Rogues and Early Modern English Culture

Craig Dionne and Steve Mentz, Editors
A definitive collection of critical essays on the literary and cultural impact of the early modern rogue


Rogues and Early Modern English Culture is a definitive collection of critical essays on the literary and cultural impact of the early modern rogue. Under various names—rogues, vagrants, molls, doxies, vagabonds, cony-catchers, masterless men, caterpillars of the commonwealth—this group of marginal figures, poor men and women with no clear social place or identity, exploded onto the scene in sixteenth-century English history and culture. Early modern representations of the rogue or moll in pamphlets, plays, poems, ballads, historical records, and the infamous Tudor Poor Laws treated these characters as harbingers of emerging social, economic, and cultural changes.

Images of the early modern rogue reflected historical developments but also created cultural icons for mobility, change, and social adaptation. The underclass rogue in many ways inverts the familiar image of the self-fashioned gentleman, traditionally seen as the literary focus and exemplar of the age, but the two characters have more in common than courtiers or humanists would have admitted. Both relied on linguistic prowess and social dexterity to manage their careers, whether exploiting the politics of privilege at court or surviving by their wits on urban streets.

Deftly edited by Craig Dionne and Steve Mentz, this anthology features essays from prominent and emerging critics in the field of Renaissance studies and promises to attract considerable attention from a broad range of readers and scholars in literary studies and social history.

Craig Dionne is Professor of English Literature at Eastern Michigan University.

Steve Mentz is Assistant Professor of English at St. John's University.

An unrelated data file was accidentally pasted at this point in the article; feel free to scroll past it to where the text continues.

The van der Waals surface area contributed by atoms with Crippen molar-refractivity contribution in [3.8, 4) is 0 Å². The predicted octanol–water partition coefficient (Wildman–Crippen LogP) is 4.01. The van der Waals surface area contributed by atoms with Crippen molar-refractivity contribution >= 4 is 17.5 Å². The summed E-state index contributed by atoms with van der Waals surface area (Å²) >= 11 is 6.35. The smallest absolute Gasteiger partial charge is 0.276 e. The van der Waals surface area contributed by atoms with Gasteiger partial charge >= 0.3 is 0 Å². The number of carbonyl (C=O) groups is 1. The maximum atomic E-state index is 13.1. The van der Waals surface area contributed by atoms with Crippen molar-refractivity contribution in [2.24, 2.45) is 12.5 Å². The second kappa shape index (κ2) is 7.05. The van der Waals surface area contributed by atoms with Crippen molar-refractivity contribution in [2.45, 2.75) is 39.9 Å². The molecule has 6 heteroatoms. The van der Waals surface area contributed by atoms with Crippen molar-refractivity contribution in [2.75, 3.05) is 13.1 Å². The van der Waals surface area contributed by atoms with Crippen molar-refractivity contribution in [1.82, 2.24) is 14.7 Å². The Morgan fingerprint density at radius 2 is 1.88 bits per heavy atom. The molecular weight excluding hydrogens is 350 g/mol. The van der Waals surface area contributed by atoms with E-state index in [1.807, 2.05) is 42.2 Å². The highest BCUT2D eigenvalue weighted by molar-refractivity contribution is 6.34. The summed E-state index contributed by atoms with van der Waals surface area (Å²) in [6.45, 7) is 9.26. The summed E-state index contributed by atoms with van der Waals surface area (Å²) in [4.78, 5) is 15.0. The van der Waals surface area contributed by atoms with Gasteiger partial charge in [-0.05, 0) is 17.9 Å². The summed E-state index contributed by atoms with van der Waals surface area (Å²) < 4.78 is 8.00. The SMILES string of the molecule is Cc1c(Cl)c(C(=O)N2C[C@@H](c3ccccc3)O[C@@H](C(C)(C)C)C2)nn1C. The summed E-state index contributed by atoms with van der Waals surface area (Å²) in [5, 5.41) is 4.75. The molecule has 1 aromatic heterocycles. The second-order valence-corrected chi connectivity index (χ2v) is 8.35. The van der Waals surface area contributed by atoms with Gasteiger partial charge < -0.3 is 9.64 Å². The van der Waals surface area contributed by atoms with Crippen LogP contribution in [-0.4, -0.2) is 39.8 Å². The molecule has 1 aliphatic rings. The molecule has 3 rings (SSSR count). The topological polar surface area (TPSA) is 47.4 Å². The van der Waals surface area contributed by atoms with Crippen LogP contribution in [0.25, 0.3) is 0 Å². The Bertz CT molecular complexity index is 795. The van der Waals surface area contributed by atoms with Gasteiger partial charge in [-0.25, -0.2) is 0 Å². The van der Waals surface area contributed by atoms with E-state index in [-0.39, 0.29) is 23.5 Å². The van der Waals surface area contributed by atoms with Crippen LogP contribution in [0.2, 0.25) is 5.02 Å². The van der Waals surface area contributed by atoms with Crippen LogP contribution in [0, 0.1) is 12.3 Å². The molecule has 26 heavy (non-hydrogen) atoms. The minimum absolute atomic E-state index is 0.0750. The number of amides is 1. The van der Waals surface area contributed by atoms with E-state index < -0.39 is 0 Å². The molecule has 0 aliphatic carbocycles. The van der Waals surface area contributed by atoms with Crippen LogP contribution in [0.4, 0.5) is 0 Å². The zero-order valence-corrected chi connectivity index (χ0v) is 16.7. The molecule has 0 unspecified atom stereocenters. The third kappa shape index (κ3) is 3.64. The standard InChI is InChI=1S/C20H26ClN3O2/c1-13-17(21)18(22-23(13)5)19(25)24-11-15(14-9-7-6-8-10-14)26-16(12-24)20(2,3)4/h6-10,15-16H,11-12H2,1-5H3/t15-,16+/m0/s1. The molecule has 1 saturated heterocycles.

Praise / Awards

  • "A model of cross-disciplinary exchange, Rogues and Early Modern English Culture foregrounds the figure of the rogue in a nexus of early modern cultural inscriptions that reveals the provocation a seemingly marginal figure offers to authorities and various forms of authoritative understanding, then and now. The new and recent work gathered here is an exciting contribution to early modern studies, for both scholars and students."
    —Alexandra W. Halasz, Dartmouth College
  • "Those at the periphery of society often figure obsessively for those at its center, and never more so than with the rogues of early modern England. Whether as social fact or literary fiction—or both, simultaneously—the marginal rogue became ideologically central and has remained so for historians, cultural critics, and literary critics alike. In this collection, early modern rogues represent the range, diversity, and tensions within early modern scholarship, making this quite simply the best overview of their significance then and now."
    —Jonathan Dollimore, York University
  • "Rogues and Early Modern English Culture is an up-to-date and suggestive collection on a subject that all scholars of the early modern period have encountered but few have studied in the range and depth represented here."
    —Lawrence Manley, Yale University
  • ". . . makes a deliberate attempt to bridge the gap between social history and literary study. Scholars will find the collection useful throughout, and undergraduates may particularly appreciate the essays touching on frequently taught works such as Henry V, The Roaring Girl, and Moll Flanders."
  • "[Rogues and Early Modern English Culture] is an important book, one that cleverly situates itself within an ongoing critical history that consistently questions how we read early modern English rogue texts. . . . Editors of future critical anthologies would do well to read this text."
    Renaissance Quarterly
  • "Rogues and Early Modern Culture makes a fine case for the centrality of the rogue and rogue writing to any understanding of the early modern city and its culture, and its cross-disciplinary approach suggests that more ways to open out this subject are yet to be discovered." 
    Times Literary Supplement

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Copyright © 2004, University of Michigan. All rights reserved.

Product Details

  • 6.125 x 9.25.
  • 424pp.
  • 1 line drawing.
Available for sale worldwide

  • Hardcover
  • 2004
  • Available
  • 978-0-472-11374-3

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  • $104.95 U.S.

  • Paper
  • 2006
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  • 978-0-472-03177-1

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  • $30.95 U.S.

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